I would actually prefer to have a coil-bound pad, but for some strange reason, the ones I like are hard to come by. The only A5 coil pads I can find in Spain have graph paper, and when forced to choose, I will take unlined pages over coil bindings every time.

But before I start boring even myself with this recount of my notepad preferences, I will move on to the next topic …

The Writing Utensil

Did you notice that so far I have carefully avoided the use of the word “pen”? This is because I don’t wish to alienate those readers who subscribe to one particular school of thought – which boasts a long lineage that probably goes all the way back to Nuremberg – that says that pencils are to be the note-taking instrument of choice for interpreters (I’m surprised that this particular school doesn’t just go straight for the feathered quill + ink pot option). The argument here, apparently, is that pencils flow better across the page than pens. My counterargument is that these pencil-pushing interpreters should probably try a Bic sometime.

As far as pens go, you have your old standby, the ballpoint, which offers the advantage of being available in pretty much any newsstand, so no exoticism issues there. You also have a broad range of felt-tips that tend to find favour among interpreters.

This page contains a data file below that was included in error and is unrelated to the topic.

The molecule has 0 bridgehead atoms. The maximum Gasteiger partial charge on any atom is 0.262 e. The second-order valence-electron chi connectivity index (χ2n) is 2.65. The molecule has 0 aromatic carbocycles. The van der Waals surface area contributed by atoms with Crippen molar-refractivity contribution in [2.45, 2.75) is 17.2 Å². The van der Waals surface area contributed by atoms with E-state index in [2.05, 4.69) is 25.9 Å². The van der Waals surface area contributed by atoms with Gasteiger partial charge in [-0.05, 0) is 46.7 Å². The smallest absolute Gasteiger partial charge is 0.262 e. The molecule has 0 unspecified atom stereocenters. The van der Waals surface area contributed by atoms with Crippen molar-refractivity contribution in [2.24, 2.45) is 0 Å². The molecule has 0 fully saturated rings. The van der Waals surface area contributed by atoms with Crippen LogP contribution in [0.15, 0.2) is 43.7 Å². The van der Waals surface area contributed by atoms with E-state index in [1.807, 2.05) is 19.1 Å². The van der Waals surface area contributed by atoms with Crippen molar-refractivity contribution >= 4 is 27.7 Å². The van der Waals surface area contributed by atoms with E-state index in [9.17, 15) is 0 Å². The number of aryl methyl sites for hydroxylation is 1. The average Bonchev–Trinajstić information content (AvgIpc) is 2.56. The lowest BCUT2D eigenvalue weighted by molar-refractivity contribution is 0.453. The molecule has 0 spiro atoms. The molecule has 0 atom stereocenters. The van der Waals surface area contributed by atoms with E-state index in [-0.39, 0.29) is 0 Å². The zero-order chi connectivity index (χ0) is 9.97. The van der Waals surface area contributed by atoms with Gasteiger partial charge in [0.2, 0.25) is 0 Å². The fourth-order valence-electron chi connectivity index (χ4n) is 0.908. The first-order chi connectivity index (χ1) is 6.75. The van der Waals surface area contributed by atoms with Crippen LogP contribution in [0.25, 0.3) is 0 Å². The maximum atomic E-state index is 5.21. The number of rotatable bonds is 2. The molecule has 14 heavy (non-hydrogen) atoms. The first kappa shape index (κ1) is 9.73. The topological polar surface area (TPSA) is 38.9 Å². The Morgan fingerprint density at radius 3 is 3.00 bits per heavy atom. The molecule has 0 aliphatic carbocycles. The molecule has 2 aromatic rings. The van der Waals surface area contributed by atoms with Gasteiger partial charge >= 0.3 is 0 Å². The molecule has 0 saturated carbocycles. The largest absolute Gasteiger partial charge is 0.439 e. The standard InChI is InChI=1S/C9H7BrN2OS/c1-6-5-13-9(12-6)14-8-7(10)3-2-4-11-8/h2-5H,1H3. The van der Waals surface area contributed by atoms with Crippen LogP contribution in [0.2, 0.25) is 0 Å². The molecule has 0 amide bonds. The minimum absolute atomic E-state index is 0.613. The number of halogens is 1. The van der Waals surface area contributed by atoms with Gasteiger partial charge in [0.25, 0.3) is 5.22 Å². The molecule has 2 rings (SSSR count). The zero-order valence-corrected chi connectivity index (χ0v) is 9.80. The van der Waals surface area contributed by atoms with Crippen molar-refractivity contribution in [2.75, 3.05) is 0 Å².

On this note, let me just say that my colleague Mary caused considerable consternation among viewers recently when she filmed her note-taking videos brandishing a broad-tipped black felt pen (“Is that what I’m supposed to be using? Why didn’t anybody say so?”), until she admitted that she had only done this to make her notes more visible on the screen (“phew!”).

My own pens are a ragtag collection of whatever ballpoints I happen to pick up in my travels, most sporting logos of hotels and meeting venues. I don’t think I have actually gone out and purchased a pen in several years. If I were to invest, however, I would be sure to buy one of those click pens with four different-coloured inks, since it is always handy to have several different colours of ink when evaluating students’ note-taking performance (one colour for the original notes, and a different colour for each student’s work). Since most of the pens collecting in the bottom of my bag are blue-ink only, often I find myself having to borrow other-coloured pens from fellow trainers (and yes, the students as well, as I’m sure they’re thinking right now!) in order to make sense of my own notes in class.


As students go about exploring the various note-taking options and determining which pads and pens (there, I’ve said it!) work best for them, I would urge them to keep one thing in mind: flexibility is the key. There will inevitably come the day when you are called upon to do consecutive and there is nothing available for you to take notes with except some sheets of loose leaf and a dull pencil (which has happened to me), or worse, a dinner napkin and some eyeliner (which has not, fortunately). So do take the time to choose carefully which note-taking instruments are the best for you, but then be prepared to work with whatever is available.